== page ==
Aria Babu, head of the Female Founders Forum, added:
"Women are being held back by the high cost of childcare. We don’t have particularly high wages, we don’t start school particularly late, we don’t have a particularly high birth rate, nor do we provide particularly low levels of subsidy. The UK is an outlier in only one way - cost.
"Women are being forced back into the home with 40% of mothers saying they have had to work fewer hours because of childcare costs. The government has to address the rising costs by dealing with the red tape that stops people from caring for children in their communities or that stops them from starting their own childcare businesses."
Recommendations to government and investors
As well as calling on the government to tackle the high costs of childcare, the report said ministers should better promote the progress made in opening up female founders' access to finance by signatories to the Investing in Women Code. This would highlight best practice and encourage more sign-ups.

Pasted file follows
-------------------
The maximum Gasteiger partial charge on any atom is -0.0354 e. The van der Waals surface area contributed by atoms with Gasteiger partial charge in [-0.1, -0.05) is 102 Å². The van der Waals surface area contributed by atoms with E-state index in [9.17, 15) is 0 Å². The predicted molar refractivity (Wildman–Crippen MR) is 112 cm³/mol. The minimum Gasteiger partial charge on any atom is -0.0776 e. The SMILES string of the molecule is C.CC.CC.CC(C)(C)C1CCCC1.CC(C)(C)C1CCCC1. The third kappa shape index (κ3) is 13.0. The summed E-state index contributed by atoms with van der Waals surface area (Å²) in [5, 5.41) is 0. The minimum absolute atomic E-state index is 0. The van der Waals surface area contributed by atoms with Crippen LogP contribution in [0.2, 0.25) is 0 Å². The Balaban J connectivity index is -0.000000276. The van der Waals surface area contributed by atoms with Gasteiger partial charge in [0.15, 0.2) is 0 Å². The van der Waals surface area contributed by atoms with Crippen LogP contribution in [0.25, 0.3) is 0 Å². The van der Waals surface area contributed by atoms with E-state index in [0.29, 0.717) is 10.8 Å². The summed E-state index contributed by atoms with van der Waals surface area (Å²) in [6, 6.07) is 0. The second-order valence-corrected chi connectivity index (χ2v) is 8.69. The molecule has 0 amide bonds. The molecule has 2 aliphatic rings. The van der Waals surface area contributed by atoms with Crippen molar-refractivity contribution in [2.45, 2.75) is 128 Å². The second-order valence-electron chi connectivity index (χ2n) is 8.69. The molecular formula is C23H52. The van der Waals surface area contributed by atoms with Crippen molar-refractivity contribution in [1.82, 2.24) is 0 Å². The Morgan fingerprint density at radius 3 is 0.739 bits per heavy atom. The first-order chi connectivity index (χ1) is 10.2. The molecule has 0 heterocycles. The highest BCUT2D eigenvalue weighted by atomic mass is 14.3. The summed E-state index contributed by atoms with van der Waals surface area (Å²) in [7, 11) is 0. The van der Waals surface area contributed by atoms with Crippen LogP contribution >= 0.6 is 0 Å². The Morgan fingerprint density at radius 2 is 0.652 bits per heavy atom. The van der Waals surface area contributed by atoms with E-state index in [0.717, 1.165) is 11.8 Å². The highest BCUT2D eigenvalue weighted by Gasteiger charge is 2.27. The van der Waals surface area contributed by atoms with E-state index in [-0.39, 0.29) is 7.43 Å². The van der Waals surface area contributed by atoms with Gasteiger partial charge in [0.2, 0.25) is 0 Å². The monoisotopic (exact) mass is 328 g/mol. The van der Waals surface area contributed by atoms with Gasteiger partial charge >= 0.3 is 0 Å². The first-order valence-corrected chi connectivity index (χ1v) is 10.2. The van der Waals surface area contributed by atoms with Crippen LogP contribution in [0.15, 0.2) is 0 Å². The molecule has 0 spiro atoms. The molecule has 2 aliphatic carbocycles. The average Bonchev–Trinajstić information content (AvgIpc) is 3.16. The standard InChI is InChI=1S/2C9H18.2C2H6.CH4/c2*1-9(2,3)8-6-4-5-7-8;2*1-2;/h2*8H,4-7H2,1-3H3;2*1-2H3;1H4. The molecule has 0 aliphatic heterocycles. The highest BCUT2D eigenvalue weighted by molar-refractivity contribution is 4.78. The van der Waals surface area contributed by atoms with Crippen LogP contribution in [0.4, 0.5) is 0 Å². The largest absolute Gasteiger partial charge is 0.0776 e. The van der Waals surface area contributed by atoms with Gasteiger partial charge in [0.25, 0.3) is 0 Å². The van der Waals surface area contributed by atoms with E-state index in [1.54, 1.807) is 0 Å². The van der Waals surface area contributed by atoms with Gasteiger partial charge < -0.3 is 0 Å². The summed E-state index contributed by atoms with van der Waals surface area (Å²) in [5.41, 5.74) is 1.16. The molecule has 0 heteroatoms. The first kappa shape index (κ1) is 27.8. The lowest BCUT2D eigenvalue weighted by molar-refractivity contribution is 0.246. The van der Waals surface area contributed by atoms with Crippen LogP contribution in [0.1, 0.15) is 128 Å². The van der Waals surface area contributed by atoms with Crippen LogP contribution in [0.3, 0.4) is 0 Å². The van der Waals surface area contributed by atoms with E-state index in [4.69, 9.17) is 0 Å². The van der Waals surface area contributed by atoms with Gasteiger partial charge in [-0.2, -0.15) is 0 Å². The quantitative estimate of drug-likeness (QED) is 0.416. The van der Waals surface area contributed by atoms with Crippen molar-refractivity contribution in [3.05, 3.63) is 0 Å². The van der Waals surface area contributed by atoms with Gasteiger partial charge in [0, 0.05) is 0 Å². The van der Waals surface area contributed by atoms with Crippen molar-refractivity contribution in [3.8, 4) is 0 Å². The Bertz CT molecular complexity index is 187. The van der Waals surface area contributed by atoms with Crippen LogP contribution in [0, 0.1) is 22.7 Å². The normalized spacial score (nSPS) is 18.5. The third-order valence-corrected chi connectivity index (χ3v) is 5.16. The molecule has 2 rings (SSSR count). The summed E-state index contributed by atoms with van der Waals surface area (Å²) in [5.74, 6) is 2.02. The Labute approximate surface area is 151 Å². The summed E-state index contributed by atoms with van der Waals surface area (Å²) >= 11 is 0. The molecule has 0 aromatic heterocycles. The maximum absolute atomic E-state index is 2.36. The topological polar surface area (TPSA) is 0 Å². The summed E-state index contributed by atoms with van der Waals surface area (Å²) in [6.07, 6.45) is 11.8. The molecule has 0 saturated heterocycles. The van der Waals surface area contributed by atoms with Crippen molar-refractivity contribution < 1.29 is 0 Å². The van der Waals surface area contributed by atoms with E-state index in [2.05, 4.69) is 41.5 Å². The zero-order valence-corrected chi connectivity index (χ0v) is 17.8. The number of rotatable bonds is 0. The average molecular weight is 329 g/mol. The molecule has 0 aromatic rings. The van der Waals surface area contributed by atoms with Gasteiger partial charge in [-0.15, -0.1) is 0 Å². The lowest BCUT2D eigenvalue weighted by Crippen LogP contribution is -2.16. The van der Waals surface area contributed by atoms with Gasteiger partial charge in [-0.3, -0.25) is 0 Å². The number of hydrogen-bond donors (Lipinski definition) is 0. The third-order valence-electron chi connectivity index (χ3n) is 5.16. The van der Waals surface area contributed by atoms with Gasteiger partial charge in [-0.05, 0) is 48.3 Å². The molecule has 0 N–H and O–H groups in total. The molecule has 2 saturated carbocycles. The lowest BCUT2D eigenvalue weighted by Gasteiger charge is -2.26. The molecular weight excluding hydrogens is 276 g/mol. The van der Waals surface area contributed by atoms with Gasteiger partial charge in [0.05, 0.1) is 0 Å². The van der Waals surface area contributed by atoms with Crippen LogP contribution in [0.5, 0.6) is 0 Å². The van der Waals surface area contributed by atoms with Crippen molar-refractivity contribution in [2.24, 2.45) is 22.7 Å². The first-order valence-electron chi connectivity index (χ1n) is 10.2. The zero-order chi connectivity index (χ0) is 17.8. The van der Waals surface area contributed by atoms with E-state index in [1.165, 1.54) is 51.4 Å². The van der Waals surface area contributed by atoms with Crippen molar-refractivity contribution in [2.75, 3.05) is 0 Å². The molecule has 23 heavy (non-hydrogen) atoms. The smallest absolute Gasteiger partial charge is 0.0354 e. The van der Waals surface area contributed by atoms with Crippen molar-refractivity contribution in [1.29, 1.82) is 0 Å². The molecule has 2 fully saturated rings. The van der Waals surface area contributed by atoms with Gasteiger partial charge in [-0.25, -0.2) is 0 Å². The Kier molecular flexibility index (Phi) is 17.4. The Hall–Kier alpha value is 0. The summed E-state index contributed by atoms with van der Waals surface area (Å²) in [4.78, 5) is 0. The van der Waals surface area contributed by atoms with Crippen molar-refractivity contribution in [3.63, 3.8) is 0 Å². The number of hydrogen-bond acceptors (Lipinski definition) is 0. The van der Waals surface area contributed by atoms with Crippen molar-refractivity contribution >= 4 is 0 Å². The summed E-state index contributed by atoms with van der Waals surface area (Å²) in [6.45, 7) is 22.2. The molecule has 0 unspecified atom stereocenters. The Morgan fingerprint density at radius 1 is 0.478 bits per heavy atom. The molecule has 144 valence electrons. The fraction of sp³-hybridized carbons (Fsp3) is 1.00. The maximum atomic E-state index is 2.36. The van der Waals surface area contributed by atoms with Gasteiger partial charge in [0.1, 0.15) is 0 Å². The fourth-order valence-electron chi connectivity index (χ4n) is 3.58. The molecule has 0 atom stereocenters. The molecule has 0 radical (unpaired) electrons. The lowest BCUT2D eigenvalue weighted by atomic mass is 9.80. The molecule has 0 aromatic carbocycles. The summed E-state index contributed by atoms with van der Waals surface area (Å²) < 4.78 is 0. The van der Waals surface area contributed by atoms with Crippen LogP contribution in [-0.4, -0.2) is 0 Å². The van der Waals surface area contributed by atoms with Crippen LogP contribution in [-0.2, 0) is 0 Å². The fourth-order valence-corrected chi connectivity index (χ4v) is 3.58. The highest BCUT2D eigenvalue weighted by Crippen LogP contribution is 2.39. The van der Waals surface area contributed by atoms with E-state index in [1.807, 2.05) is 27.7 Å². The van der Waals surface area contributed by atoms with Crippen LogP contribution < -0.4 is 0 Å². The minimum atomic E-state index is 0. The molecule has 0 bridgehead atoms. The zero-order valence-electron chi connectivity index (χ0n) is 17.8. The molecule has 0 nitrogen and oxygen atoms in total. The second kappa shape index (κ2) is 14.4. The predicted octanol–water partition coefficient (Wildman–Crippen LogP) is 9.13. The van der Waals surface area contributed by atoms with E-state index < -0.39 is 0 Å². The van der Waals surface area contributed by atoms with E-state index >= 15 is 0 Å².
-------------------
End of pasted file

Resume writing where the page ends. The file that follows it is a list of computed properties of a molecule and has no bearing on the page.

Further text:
The report said the government should also promote connections such as building in peer-to-peer networks as part of the ongoing support it offers when providing a grant via Innovate UK.
For investors, FFF said more women should be encouraged to work in the venture capital industry. Currently, only 13% of senior decision makers are female, and 83% of firms have no women on their investment committees at all.
Investors should also accept more cold approaches, make an effort to meet more founders and address unconscious bias.